You could start the business even without knowing how to brew beer. You can focus on other key operations while you hire an expert to deal with the manufacturing part. If you work in an already established brewing company, you will get a first-hand experience about the operations, production, distribution, and selling. A minimum experience of one year is enough to understand the process and start your own business.

Follow the steps one by one and we are sure, by the end of it, you will be able to launch a great craft brewery.

Steps to Start a Successful Craft Brewery Business

Step 1:  Research the Market

Research your city, in terms of size and demographics, to get a sense about how many craft breweries could run successfully. If you are intending to make a particular type of beer, learn about its processes, its ingredients, its market demand, and its profit percentage.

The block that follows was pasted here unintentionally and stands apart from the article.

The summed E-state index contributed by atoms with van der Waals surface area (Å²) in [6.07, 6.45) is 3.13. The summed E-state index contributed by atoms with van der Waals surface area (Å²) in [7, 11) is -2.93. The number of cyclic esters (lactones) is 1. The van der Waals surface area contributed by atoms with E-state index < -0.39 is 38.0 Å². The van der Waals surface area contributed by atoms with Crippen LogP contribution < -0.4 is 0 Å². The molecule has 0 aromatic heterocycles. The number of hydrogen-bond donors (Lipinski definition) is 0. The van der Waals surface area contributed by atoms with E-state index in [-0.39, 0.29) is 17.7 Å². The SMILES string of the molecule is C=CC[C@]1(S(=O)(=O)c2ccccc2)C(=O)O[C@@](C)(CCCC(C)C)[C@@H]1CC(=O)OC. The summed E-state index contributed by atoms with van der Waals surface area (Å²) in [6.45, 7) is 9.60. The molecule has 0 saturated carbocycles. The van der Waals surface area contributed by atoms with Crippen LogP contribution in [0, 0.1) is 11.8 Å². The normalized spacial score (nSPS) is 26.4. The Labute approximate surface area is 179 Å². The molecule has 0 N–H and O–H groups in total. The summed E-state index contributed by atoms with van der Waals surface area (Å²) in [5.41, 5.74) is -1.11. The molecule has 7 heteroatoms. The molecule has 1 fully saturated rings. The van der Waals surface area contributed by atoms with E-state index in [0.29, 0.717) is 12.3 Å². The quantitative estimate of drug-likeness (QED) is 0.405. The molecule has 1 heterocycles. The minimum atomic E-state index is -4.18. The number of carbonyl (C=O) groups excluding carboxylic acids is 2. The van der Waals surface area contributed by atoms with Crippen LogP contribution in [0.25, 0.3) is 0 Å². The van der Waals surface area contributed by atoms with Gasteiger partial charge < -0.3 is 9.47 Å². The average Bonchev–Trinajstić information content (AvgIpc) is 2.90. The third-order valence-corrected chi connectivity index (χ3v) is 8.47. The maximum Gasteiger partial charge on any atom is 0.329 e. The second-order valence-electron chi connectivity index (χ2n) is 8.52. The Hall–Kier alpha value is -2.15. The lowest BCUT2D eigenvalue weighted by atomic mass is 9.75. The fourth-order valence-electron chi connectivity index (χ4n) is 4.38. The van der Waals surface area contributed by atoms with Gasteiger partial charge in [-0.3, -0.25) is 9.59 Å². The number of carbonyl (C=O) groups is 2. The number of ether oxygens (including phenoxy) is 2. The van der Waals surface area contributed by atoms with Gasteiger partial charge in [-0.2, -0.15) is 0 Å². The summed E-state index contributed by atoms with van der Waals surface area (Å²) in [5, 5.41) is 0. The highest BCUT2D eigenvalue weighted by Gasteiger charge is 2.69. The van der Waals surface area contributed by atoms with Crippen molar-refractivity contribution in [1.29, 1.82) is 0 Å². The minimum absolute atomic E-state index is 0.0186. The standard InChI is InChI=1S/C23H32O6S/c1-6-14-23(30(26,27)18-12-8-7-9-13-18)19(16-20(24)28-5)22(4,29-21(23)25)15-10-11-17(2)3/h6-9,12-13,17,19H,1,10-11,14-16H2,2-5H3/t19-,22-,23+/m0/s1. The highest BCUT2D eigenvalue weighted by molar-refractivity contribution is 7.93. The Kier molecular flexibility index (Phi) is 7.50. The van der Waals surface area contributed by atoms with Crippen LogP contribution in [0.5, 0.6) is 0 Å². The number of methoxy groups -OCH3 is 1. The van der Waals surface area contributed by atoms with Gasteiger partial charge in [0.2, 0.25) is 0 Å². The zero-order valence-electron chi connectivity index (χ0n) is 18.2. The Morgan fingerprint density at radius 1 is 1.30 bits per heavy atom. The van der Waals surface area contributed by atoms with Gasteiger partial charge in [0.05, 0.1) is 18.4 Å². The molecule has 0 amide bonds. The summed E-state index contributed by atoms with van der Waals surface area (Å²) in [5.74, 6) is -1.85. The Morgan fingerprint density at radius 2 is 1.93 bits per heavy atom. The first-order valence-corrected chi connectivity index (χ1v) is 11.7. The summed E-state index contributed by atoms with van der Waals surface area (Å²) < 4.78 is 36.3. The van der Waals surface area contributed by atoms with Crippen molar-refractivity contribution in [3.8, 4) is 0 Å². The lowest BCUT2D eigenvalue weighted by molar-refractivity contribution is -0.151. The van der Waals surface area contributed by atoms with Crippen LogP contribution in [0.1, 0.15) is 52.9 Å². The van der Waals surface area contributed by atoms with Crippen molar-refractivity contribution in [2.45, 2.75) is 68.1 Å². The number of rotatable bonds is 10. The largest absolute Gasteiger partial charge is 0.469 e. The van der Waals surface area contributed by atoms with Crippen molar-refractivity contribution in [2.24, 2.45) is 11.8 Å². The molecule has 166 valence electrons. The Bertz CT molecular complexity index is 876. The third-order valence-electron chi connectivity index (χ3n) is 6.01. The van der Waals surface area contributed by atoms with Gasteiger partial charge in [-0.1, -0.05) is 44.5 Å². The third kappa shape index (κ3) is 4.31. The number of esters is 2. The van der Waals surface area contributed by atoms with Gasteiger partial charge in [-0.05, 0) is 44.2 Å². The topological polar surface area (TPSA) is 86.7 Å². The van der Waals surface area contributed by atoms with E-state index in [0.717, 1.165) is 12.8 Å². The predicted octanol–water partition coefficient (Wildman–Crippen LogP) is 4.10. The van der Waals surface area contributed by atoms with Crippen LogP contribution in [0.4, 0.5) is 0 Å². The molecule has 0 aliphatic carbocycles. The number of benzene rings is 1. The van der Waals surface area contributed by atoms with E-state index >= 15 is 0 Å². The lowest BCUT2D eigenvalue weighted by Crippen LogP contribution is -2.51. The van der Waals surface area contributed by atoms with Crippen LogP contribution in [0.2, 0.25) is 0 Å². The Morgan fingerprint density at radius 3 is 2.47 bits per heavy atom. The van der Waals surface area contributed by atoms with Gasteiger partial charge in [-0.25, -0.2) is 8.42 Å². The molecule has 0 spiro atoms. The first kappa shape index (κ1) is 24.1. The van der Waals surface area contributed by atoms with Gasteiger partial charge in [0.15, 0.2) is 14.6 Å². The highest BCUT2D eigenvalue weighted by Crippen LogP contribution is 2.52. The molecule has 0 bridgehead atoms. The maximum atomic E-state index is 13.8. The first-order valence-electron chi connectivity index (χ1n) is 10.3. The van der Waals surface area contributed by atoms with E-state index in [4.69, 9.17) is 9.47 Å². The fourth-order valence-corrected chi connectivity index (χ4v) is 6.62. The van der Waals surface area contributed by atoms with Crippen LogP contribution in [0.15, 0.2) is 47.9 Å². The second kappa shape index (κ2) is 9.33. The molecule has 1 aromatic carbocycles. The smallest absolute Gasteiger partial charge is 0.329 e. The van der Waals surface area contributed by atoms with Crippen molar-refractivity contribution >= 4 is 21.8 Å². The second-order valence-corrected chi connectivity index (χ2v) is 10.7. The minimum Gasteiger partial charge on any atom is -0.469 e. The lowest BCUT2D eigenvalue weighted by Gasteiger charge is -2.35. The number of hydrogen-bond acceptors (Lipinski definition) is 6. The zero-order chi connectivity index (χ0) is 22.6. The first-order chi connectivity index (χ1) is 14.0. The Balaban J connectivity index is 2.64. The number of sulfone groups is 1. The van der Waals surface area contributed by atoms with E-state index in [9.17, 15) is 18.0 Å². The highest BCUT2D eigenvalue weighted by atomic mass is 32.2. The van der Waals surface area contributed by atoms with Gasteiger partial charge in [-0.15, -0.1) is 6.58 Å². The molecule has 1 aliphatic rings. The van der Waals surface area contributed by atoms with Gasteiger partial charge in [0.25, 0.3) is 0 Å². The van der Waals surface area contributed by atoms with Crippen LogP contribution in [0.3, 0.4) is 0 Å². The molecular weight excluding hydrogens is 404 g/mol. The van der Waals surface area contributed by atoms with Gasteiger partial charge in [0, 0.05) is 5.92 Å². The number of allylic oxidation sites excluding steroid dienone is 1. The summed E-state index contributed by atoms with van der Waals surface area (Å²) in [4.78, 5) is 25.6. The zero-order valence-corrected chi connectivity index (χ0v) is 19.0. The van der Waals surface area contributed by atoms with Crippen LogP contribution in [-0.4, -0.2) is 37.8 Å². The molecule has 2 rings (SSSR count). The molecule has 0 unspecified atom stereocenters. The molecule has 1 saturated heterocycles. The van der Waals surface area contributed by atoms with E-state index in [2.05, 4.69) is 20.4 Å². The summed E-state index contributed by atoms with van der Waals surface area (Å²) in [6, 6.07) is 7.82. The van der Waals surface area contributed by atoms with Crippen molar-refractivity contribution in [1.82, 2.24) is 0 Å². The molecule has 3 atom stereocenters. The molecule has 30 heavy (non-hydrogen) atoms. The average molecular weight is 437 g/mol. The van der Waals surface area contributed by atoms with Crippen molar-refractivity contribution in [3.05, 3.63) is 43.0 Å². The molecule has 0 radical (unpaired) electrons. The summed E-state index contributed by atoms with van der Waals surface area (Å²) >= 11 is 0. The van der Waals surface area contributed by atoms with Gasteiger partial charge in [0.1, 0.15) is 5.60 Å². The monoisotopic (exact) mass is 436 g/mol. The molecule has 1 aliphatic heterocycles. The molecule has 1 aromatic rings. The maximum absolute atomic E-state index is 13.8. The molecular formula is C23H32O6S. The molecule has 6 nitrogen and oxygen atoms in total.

Hire a consultant to carry this work for you, if you could. A consultant will help you analyze the market from all sides, help you find a location, help you hire the best staff and provide guidance in marketing and distribution.

Step 2: Financing Your Business

The brewery is one of the most heavily taxed industries in the world. It is also strictly regulated by the government. So, you may have to shell out more than you probably would have for another business. Based on your state policies, you may have to pay distributional charges and extra structural reinforcement charges.

The number of barrels you plan to brew will be one of the key determinants of your investments. If you want to start a microbrewery, you can make just a few 100 barrels a year and no one would question you. 1 barrel is equal to 31 gallons and 31 gallons equal to 320 glasses of beer. Equipment is another factor here. Used equipment will not cost you more than $100,000, while new equipment cost may go as high as $1 million. However, with brand new equipment, you can produce 30 barrels of beer as opposed to a 1 barrel of beer with old equipment.

Costs You Need to Consider while Figuring Out Finance:

Commercial Space: You can either purchase a location or lease it. When you purchase a location you will incur costs, like real estate fees, loan fees, building permits, insurance, and inspection charges and of course, maintenance costs. Leasing may be cheaper. It comes with additional expenses nonetheless, including rent, utilities, insurance, any build-out cost, and taxes.